On Making “Ethical” Porn

The porn industry has a bad reputation. Like it or not, deserved or not, there is the perception that, simmering just below our streets and cities there lies a stagnant pool of filth and degeneracy that laps at the doorways of civilised society. Every news article, every documentary that ventures into the perverse wasteland of San bernadino comes out with something along the lines of the same trite realisation:

‘The porn industry is a slavering beast that devours innocence.’

The porn industry is presented as the kind of place wherein the best possible outcome, the only “success story” to speak of, is to somehow escape with a little money in your pocket and with your sanity, your purity, intact. The media serves us so many stories of the girls who make stacks of money, then immediately blow it all on drugs to cope with the machinations by which that money was made. Who find love, shacking up with some director or agent, only to be ditched when pregnant for some new hot young thing, for which the industry, and its participants, have an unending hunger. Even without the behind the scenes insight, without the stories of the industry’s greatest stars seeing jail time and hopping in and out of rehab, without the stories of young girls going home to Who-gives-a-fuck, Idaho with a selection of STDs and broken dreams of stardom, porn is considered a fundamentally dirty industry; a quality it shares with all industries that commodify sex.

So, as with the great GMO scare, the backlash against sow stalls and caged chickens, and horn-rimmed architects erecting minimalist recycled plastic Scandinavian flat pack houses on land proudly acknowledged to be the property of traditional owners, porn has started to see the commodification of “ethical” production. It’s hard not to laugh at the idea of free-range, barn fed porn stars who fuck freely in the sunlight; safe from the injustices suffered by their caged counterparts in the cramped agent owned share houses of Miami. In the first episode of Hot Girls Wanted: Turned On, Erika Lust compares her ethical porn to free-range eggs; and, as with free-range eggs, some (generally affluent, middle class) sectors of the market have come to prove that they will pay a slight premium to know that the product that they are consuming inflicted no unnecessary suffering.

To speak of ethical porn as other, as separate to the majority of porn, is to codify that term with the message that any porn that does not designate itself “ethical” is in fact “unethical”. This may sit poorly with those who work in the mainstream, for the big companies, who recruit cam girls from the flyover states and bring them out to California to make their big break without false pretences. Who pay their talent a fair rate and hire them only to work as often as can be up-kept by the human body without having to pop four Cialis and shoot a needle full of TriMix into their dick. There must be those in the industry who behave ethically, who are working ethically, but have no interest in or ability to brand themselves as ethical pornographers.

Ethical production, not limited to porn, is a traditionally small business mentality. It comes from the same place as smallholding farmers and artisanal producers. It flies in the face of mass production, outsourcing and ‘efficiency over all’. When we look at the beautifully shot, but clearly low budget work coming from, say, the queer pornographers working out of Europe and Australia. It is so easy to see, and believe, that they are not exploiting their performers, their crew. Their ethics are unlikely to be represented in the cost of labour, but on giving a voice to the traditionally marginalised. I would wager that no individual performer, crew member or director working in the small production houses is making as much per video, or per day, as one of the mainstream multi-site conglomerate crews, but in the world of low budget filmmaking, let alone low budget porn, that is the nature of the beast. Being compensated in line with the budget is not unethical by nature. Low remuneration, as in any industry, is only unethical if it’s used to wield power.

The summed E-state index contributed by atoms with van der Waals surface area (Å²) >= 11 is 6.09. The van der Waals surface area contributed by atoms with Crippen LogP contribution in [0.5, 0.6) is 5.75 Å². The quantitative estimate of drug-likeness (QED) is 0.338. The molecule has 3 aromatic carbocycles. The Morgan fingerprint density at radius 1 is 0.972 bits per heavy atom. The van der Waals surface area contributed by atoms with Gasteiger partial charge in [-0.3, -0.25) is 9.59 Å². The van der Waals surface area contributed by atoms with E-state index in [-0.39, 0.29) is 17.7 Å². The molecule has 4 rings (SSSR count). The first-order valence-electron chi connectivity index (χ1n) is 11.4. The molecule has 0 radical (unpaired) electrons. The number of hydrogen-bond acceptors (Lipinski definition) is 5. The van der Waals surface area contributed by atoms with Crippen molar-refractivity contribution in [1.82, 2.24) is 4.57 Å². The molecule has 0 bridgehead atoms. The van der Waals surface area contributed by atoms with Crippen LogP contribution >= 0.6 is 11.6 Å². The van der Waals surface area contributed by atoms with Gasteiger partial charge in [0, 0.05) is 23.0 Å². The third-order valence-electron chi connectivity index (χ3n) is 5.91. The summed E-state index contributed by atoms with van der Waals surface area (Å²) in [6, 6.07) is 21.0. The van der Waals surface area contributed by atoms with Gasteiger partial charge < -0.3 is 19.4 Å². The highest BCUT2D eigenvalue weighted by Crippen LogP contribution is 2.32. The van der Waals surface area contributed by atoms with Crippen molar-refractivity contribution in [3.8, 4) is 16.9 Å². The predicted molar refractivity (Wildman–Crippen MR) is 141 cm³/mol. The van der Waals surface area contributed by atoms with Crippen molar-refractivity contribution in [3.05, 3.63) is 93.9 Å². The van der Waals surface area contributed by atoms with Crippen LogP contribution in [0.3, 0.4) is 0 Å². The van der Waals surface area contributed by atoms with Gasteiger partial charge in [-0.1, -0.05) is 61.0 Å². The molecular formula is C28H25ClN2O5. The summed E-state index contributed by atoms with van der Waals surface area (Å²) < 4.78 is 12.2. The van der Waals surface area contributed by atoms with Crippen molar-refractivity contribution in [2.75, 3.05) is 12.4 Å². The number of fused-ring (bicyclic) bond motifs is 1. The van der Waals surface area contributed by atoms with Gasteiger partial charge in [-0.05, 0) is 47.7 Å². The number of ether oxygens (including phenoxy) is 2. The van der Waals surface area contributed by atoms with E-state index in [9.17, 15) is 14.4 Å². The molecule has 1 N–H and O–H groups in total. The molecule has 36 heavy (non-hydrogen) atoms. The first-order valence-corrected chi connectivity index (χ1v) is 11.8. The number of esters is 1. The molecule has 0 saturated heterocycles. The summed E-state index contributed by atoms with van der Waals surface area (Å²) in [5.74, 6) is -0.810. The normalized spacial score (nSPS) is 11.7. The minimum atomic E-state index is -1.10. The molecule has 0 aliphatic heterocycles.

‘Ethical porn’ as a product, as a category, can be as simple as cruelty-free; you can buy this DVD, or subscribe to this site, secure in the knowledge that nobody was mistreated, tortured, drugged, kidnapped, trafficked, coerced or ripped off. It can be representational, ethical because you shine a light or give an opportunity to a subset of people usually pushed to the margins. It can be progressive, negating the fetishisation of age, body, race, gender or ability, normalising what is usually considered “other” in an industry renowned for tag-based search engine optimisation. Ethical can be an ethos, or an agenda; it can be applied as a marketing tool, a hiring policy, in the content you create or your distribution method. It should be proudly held up as a torch against the historical perception of porn as an industry. And it should be clearly indicated and clearly communicated as to what makes your product ethical; how you create within those boundaries and why.

For the consumers, I’ll say this: There should absolutely be a feeling of guilt, deep in your being, when you watch porn where some mid-western rube has been lured to a Miami hotel room only to find, too late, that she’s probably not going to be in Vogue. It should feel like eating a cage egg or sow stall pork; which is to say, totally unnecessary when it’s only the slightest bit more expensive to go with the less cruel option. It’s one thing to use porn fulfil a basic human need, but another to do it at the price of the dehumanization, or exploitation, of somebody else. What is now marketed as ‘ethical pornography’ should be the standard for production, and consumers shouldn’t accept anything less.

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